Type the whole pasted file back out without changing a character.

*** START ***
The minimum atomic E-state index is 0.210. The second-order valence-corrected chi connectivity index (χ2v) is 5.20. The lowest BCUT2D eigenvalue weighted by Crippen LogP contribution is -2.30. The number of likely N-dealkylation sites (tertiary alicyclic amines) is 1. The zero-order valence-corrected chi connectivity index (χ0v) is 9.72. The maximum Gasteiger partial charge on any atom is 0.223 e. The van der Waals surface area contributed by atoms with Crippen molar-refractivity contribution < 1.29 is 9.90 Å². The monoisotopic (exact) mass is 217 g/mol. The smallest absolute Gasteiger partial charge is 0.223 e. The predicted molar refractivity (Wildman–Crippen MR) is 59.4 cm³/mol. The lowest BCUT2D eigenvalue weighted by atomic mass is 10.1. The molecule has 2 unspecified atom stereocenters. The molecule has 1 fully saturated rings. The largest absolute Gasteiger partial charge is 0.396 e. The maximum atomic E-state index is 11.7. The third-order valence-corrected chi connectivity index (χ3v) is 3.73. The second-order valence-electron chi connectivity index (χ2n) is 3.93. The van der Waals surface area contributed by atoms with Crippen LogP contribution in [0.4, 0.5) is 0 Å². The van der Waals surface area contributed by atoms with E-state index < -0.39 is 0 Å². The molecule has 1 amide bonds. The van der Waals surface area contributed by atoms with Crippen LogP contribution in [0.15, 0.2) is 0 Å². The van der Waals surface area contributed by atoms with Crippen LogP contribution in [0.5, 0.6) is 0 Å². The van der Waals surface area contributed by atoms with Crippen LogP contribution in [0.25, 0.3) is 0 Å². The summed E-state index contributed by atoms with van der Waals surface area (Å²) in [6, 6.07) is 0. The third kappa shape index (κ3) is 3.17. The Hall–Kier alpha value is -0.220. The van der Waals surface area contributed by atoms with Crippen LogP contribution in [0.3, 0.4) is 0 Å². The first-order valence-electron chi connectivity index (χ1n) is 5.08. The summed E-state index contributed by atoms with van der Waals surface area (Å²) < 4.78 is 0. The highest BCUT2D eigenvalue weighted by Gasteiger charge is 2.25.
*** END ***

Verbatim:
The minimum atomic E-state index is 0.210. The second-order valence-corrected chi connectivity index (χ2v) is 5.20. The lowest BCUT2D eigenvalue weighted by Crippen LogP contribution is -2.30. The number of likely N-dealkylation sites (tertiary alicyclic amines) is 1. The zero-order valence-corrected chi connectivity index (χ0v) is 9.72. The maximum Gasteiger partial charge on any atom is 0.223 e. The van der Waals surface area contributed by atoms with Crippen molar-refractivity contribution < 1.29 is 9.90 Å². The monoisotopic (exact) mass is 217 g/mol. The smallest absolute Gasteiger partial charge is 0.223 e. The predicted molar refractivity (Wildman–Crippen MR) is 59.4 cm³/mol. The lowest BCUT2D eigenvalue weighted by atomic mass is 10.1. The molecule has 2 unspecified atom stereocenters. The molecule has 1 fully saturated rings. The largest absolute Gasteiger partial charge is 0.396 e. The maximum atomic E-state index is 11.7. The third-order valence-corrected chi connectivity index (χ3v) is 3.73. The second-order valence-electron chi connectivity index (χ2n) is 3.93. The van der Waals surface area contributed by atoms with Crippen LogP contribution in [0.4, 0.5) is 0 Å². The van der Waals surface area contributed by atoms with E-state index < -0.39 is 0 Å². The molecule has 1 amide bonds. The van der Waals surface area contributed by atoms with Crippen LogP contribution in [0.15, 0.2) is 0 Å². The van der Waals surface area contributed by atoms with Crippen LogP contribution in [0.5, 0.6) is 0 Å². The van der Waals surface area contributed by atoms with Crippen LogP contribution in [0.25, 0.3) is 0 Å². The summed E-state index contributed by atoms with van der Waals surface area (Å²) in [6, 6.07) is 0. The third kappa shape index (κ3) is 3.17. The Hall–Kier alpha value is -0.220. The van der Waals surface area contributed by atoms with Crippen LogP contribution in [0.3, 0.4) is 0 Å². The first-order valence-electron chi connectivity index (χ1n) is 5.08. The summed E-state index contributed by atoms with van der Waals surface area (Å²) < 4.78 is 0. The highest BCUT2D eigenvalue weighted by Gasteiger charge is 2.25.